How the Environment Plays a Role in Learning?

Powerful Essays
IntroductionDuring the 1990s, considerable interest has been generated in the design of constructivist learning environments. The promise of these systems to leverage capabilities of technology, empower learners to pursue unique goals and needs, and re-conceptualize teaching-learning practices has sparked both provocative ideas as well as heated debate. Yet, problems in grounding designs within established theory and research are commonplace, as designers grapple with questions regarding epistemology, assumptions, and methods. Problems in implementation and practice are also commonplace, as pragmatic constraints surface and conflicting values emerge. We suggest three key issues that are likely to dominate the constructivist learning environment landscape.

Inertia and the Tyranny of Tradition: Old Dogs, New Tricks? Although as educators we espouse support for constructivist approaches to teaching and learning, we continue to rely on familiar pedagogical approaches such as lectures, worksheets, and rote learning practices. At the moment, educators perceive such approaches as more compatible with traditional expectations and methods of student assessment and better supported by existing infrastructures. Stated differently, it is easier and more efficient to maintain current practices than to promulgate approaches for which significant shifts--epistemological, technological, and cultural--are required. (Swef, 2002) In truth, few designers have acknowledged, much less successfully negotiated, the hurdles associated with transforming a highly traditional community of educational practice.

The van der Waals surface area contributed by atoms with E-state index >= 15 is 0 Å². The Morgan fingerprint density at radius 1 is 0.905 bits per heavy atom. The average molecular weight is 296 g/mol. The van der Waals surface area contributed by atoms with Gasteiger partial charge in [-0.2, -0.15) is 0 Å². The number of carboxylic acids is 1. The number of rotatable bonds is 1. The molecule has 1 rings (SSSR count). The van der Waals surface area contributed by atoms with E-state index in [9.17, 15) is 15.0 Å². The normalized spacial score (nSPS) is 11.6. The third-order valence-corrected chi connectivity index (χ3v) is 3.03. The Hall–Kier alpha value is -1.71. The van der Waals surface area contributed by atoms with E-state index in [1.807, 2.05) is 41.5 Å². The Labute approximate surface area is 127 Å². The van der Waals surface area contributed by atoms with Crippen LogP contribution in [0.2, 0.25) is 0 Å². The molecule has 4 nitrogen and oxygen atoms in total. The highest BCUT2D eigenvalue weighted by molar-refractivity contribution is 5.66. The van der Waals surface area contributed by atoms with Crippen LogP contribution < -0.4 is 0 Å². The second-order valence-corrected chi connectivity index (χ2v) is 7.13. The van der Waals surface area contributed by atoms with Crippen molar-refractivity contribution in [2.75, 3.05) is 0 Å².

Yet, as constructivist learning environments are repurposed to fit traditional classroom practices, mismatched theoretical foundations, assumptions, or methods may result. Instructional methods or assessment practices are often added to (or taken away from) original designs to make them more compatible with classroom pragmatics and constraints. In essence, constructivist pedagogy is



References: unningham, Billie M. (2008) Using Action Research to Improve Learning and the Classroom Learning Environment. Issues in Accounting Education, Vol. 23 Issue 1, p1-30,Goodyear, P., Salmon, G., Spector, J. M., Steeples, C. & Tickner, S (2001) "Competences for Online Teaching: A Special Report", Educational Technology, Research & Development, Proquest Education Journals, pp 65-72Karyn Wellhousen, Ingrid Crowther (2003) Creating Effective Learning Environments. Florence, KY: Delmar Cengage Learning. Kember, David; Leung, Doris Y. P.; Ma, Rosa S. F.. (2007) Characterizing Learning Environments Capable of Nurturing Generic Capabilities in Higher Education. Research in Higher Education. Oliver, R. (1999) Exploring strategies for online teaching and learning. Distance Education, 20, 2, Proquest Education Journals, pp 240-54Swef Chiew Goh, Myint Swe Khine. (2002) Studies in Educational Learning Environments: An International Perspective. New Jersey: World Scientific Publishing Company. Zevenbergen, Robyn; Lerman, Steve. (2008) Learning Environments Using Interactive Whiteboards: New Learning Spaces or Reproduction of Old Technologies? Mathematics Education Research Journal, Vol. 20 Issue 1, p107-125

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